This collaboration between dancer Douglas Wright and director Gregor Nicholas was one of a series of music and movement-based shorts that established Nicholas’ reputation. A dramatised film noir sequence leads to a cross-dressing dance duel between Wright and Debbie McCulloch, shifting between an Orwellian cityscape and retro nightclub. Wright choreographs the bodies, and Nicholas the bold and sensual visual rhythms (shot by Stuart Dryburgh). Nicholas went on to direct high profile commercials and movie Broken English. Wright passed away in 2018.

Who Laughs Last

Television, 2006 (Excerpts)

Who Laughs Last profiles Roger Hall, New Zealand’s most successful playwright. Three decades after the opening of Hall's Middle Age Spread became a hit, the original cast return for 2006 follow up Spreading Out. The Shirley Horrocks doco explores the secrets behind Hall’s successful brand of comedy (25+ stage plays, plus TV series and musical comedies) and closely explores the popularity of Middle Age Spread and Spreading Out. Among those interviewed are John Clarke, Ginette McDonald, the late Grant Tilly, and Hall himself.

Reservoir Hill - 6, Series One, Episode Six

Television, 2009 (Full Length Episode)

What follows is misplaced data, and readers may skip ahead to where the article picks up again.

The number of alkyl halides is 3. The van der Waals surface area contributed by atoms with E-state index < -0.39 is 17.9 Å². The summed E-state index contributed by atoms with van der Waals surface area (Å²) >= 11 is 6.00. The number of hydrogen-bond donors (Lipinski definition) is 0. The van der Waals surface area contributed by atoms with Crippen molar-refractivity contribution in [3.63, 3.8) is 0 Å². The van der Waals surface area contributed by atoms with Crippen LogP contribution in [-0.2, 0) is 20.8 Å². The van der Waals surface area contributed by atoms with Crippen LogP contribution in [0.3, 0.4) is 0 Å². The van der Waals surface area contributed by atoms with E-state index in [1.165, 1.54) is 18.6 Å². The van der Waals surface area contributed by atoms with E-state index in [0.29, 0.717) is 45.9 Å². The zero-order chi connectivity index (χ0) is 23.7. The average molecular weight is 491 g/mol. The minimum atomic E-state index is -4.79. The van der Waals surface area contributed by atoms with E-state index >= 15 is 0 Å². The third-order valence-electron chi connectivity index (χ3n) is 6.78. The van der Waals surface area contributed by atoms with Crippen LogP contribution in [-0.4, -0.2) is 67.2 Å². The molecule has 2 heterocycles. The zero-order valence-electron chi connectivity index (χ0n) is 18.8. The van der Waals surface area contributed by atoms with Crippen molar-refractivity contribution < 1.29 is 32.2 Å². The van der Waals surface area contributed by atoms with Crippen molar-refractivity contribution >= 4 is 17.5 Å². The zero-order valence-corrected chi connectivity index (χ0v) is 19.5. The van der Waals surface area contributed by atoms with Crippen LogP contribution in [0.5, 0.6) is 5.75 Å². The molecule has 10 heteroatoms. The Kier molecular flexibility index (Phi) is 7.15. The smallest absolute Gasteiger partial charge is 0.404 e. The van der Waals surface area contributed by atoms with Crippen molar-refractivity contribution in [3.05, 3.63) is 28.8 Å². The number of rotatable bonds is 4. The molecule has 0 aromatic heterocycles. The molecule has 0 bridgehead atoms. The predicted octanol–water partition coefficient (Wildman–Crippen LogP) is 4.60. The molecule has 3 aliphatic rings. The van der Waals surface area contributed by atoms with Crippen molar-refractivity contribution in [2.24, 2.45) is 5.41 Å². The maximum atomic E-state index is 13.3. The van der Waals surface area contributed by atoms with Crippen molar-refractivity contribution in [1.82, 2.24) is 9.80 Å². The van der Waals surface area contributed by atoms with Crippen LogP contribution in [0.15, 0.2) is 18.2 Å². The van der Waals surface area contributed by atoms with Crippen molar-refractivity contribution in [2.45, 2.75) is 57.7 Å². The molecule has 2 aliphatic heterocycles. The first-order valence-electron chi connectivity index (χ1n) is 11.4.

The sixth episode of this Emmy Award-winning interactive web series begins with Beth (Beth Chote) returning from the party late and trying to confide in her mother about the spooky goings on around Reservoir Hill. Beth continues to find cul de sacs negotiating life in the eerie suburb: James Jay denies that he assaulted Matt, but Beth tricks him into telling the truth. And James' half-sister Lilli has just returned from hospital, disorientated, and confuses Beth with her missing sister Tara. The episode ends on a disturbing revelation.

Reservoir Hill - 1, First Episode

Television, 2009 (Full Length Episode)

Production company Krafthaus won an International Digital Emmy Award for this front-running interactive web series for young people, in which the audience texted in suggestions to drive the plot. Evoking a certain series of blockbuster vampire films, dark-haired beauty Beth Connolly (Beth Chote) arrives in a new town, where people are odd and the sky is permanently overcast. After a very strange reception from her classmates, brainbox Monika (Michelle Ny) shows Beth a picture of missing schoolgirl Tara — whom Beth is a dead ringer for.